The Secretaries of State for Scotland and Wales are accountable to Parliament for Sure Start and equivalent programmes in Scotland and Wales respectively.

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Council of Europe Parliamentary Assembly

Lord Graham of Edmonton asked Her Majesty's Government:

    Pursuant to the Answer given by the Lord Privy Seal on 17 December 1998 (Official Report, cols. 170-71), if any changes have been made to the United Kingdom delegation to the January 1999 ordinary session of the Parliamentary Assembly of Council of Europe.[HL451]

Baroness Jay of Paddington: The right honourable John Taylor MP has been appointed as a full representative from the minority parties as a replacement for Mr. Mike Hancock MP, who becomes a substitute representative.


Baroness David asked Her Majesty's Government:

    Whether they would set out their proposals for tackling crime.[HL452]

The Minister of State, Home Office (Lord Williams of Mostyn): The Government are committed to reducing crime, tackling its causes and ensuring proper punishment of those who break the law.

We have already demonstrated our commitment by introducing tough new measures in the Crime and Disorder Act 1998 to deal with young offenders; drug misusers; sexual, violent and racist offenders; and those whose anti-social behaviour blights the lives of so many of our citizens. As part of our overall strategy, my right honourable friend the Home Secretary also announced on 21 July 1998 (Official Report, cols. 913-916) that the Government were making available through the Comprehensive Spending Review £250 million over the next three years for a new crime reduction programme. In addition extra resources were made available to the police, the Prison Service and the probation services. The programme is based on concrete evidence of what is effective in reducing crime and tackling its causes. We are publishing today a briefing paper entitled Reducing Crime and Tackling Its Causes, which sets out further details on the crime reduction programme and the range of initiatives which has been developed so far, including important projects on domestic burglary and targeted policing. Copies of the paper have been placed in the Library.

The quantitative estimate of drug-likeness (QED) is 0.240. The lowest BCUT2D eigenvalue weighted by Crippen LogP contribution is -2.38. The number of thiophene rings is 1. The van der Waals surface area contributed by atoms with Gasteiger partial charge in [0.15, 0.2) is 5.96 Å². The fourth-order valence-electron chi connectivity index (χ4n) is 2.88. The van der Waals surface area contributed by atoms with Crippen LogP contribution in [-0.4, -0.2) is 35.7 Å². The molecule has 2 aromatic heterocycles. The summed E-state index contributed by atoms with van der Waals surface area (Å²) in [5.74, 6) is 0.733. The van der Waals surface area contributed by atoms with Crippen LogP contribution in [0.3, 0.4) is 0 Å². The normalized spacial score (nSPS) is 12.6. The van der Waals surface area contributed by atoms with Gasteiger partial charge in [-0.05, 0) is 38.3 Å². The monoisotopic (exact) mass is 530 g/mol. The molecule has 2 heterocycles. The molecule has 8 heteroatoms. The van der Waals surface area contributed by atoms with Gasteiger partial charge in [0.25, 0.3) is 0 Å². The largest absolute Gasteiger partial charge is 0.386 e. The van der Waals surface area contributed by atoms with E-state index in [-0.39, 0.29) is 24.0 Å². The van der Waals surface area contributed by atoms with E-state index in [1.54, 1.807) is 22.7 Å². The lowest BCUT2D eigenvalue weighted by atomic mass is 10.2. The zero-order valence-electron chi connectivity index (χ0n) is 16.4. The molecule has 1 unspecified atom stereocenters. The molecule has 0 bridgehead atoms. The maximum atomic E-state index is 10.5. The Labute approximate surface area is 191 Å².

Domestic burglary is one of the most common crimes and causes enormous distress to victims. In addition to the measures in the crime reduction programme, we have decided to bring into force in December the provisions of Section 4 of the Crime (Sentences) Act 1997. This provides for minimum sentences of three years for those convicted for a third time of this offence and will ensure that those who commit this crime repeatedly are severely punished.

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BSE Cull

Baroness Goudie asked Her Majesty's Government:

    When they will report on the progress of the BSE offspring cull.[HL305]

Lord Carter: Before exports of British beef can resume under the Date Based Export Scheme (DBES), the UK must slaughter all offspring born after 1 August 1996 to BSE cases confirmed before 25 November 1998 (the date of the Commission Decision on the DBES). When new cases of BSE occur, any offspring born after 1 August 1996 must be slaughtered without delay.

We have known for some time that this cull would be necessary and started it on a voluntary basis in August. We have been waiting for formal adoption of the Commission Decision in order to make it compulsory and ensure that the cull is properly carried out. Regulations are being laid before the House today for this purpose.

Since the cull started on a voluntary basis in August we have with the co-operation of the farming community culled over 1,000 animals. The compulsory cull, which will come into force in January, will ensure that all remaining offspring animals are slaughtered and clear the way for the resumption of beef exports.

Tallow Stocks: Destruction

Lord Howie of Troon asked Her Majesty's Government:

    What progress has been made on destroying tallow stocks from cattle slaughtered and rendered under the Over Thirty Months Scheme.[HL380]

Lord Carter: At the end of November 1998, stocks of OTMS tallow stood at 185,000 tonnes. Over 53,000 tonnes of tallow have been sold to renderers to burn as a fuel to power the rendering process. The Intervention Board has commissioned a leading firm of environmental engineers to report early in the new year on the opportunities for the large scale destruction of OTMS tallow in accordance with the requirements of Commission Regulation 716/96. The board's aim is to conclude early supply contracts which take full account of the need to protect human and environmental health and yield the best return for the taxpayer.